It was different to watch you have that rough sex scene with actor David Corenswet because I was like, “Oh, wait—we don’t typically see this”. We don’t get to see a woman over 50 go at it in full view like you two do.
Did you relish that moment because for whatever stupid reason it’s still so rare to see that onscreen?
PL: Yep, are you kidding? Gimme more Gina, as they say! I had a sex scene with Dylan McDermott that was rougher, but that was cut! Yeah. That was sad.
What advice did the intimacy coach give you? How does that even work?
PL: He was a great guy. And he was always there to make us comfortable. I don’t know what other intimacy coaches do but I don’t think I need an intimacy coach. I think I know what I’m doing. I’m certainly not uncomfortable and if I was uncomfortable, I would talk to the director or the actor I was working with. As long as the coaches don’t interfere with acting, I’m fine with them. But if they start to interpret for us, then I’m not happy.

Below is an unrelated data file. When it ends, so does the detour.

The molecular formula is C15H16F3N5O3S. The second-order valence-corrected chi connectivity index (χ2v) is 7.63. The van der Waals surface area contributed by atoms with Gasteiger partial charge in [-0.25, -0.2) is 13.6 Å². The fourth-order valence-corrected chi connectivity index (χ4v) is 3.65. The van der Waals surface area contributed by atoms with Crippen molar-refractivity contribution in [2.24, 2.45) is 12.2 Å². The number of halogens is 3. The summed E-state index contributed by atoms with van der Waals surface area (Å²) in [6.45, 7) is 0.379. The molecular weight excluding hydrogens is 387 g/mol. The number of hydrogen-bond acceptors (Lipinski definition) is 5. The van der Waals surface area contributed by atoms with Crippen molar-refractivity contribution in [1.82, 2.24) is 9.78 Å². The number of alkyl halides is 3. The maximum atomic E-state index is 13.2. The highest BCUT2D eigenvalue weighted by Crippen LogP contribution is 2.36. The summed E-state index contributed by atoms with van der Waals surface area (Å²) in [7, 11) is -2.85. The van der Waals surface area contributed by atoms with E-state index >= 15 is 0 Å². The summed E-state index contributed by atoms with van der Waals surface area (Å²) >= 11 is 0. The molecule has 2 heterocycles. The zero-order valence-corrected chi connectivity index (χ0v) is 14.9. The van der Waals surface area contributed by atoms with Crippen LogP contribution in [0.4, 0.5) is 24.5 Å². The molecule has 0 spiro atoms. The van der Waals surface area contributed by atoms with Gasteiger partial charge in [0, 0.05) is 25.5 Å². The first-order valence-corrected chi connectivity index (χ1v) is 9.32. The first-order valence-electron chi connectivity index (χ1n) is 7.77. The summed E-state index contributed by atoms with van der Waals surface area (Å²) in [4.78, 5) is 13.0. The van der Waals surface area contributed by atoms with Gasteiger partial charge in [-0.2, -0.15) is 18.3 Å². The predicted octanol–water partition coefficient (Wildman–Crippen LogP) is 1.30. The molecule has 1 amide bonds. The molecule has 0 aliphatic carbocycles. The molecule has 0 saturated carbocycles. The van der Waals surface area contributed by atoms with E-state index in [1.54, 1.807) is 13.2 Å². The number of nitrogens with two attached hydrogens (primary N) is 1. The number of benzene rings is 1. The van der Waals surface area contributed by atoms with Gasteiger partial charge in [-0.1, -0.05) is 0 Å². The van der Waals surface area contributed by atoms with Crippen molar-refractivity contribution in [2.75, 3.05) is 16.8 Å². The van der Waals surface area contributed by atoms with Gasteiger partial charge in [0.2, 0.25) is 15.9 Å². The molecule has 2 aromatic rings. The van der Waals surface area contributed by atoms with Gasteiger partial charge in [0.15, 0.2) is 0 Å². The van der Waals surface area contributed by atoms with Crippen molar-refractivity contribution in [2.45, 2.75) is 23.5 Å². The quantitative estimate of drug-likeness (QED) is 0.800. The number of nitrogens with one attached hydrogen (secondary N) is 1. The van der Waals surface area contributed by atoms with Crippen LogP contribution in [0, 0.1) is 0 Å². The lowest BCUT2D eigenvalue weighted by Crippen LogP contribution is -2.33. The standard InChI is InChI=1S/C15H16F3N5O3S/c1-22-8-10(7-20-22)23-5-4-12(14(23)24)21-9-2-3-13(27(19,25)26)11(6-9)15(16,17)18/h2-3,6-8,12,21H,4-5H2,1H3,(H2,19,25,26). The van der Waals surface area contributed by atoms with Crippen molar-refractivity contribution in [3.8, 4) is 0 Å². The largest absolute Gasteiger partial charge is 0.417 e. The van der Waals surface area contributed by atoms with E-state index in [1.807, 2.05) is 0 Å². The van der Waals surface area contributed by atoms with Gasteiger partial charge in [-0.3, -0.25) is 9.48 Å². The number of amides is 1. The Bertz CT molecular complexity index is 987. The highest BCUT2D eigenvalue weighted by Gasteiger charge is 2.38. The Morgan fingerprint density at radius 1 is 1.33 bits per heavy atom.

As we near the upcoming presidential election, I was curious: What advice do you have for LGBTQ people who struggle with the fact that some of their family members are still voting for Trump?
PL: Oh, I’m having a real hard time with that, Chris. I don’t have family members necessarily that I discuss it with, so I don’t know if they do. But I have close friends and I actually had to cut one loose. It’s heartbreaking but I’m thinking of my own mental health, and I’m not going to get into an argument with anybody about that Piece. Of. Shit. I’m just not. I can’t. I have very dear friends; they’re Republicans; it’s really hard. It’s really hard to talk to people. I don’t even want to talk to these people.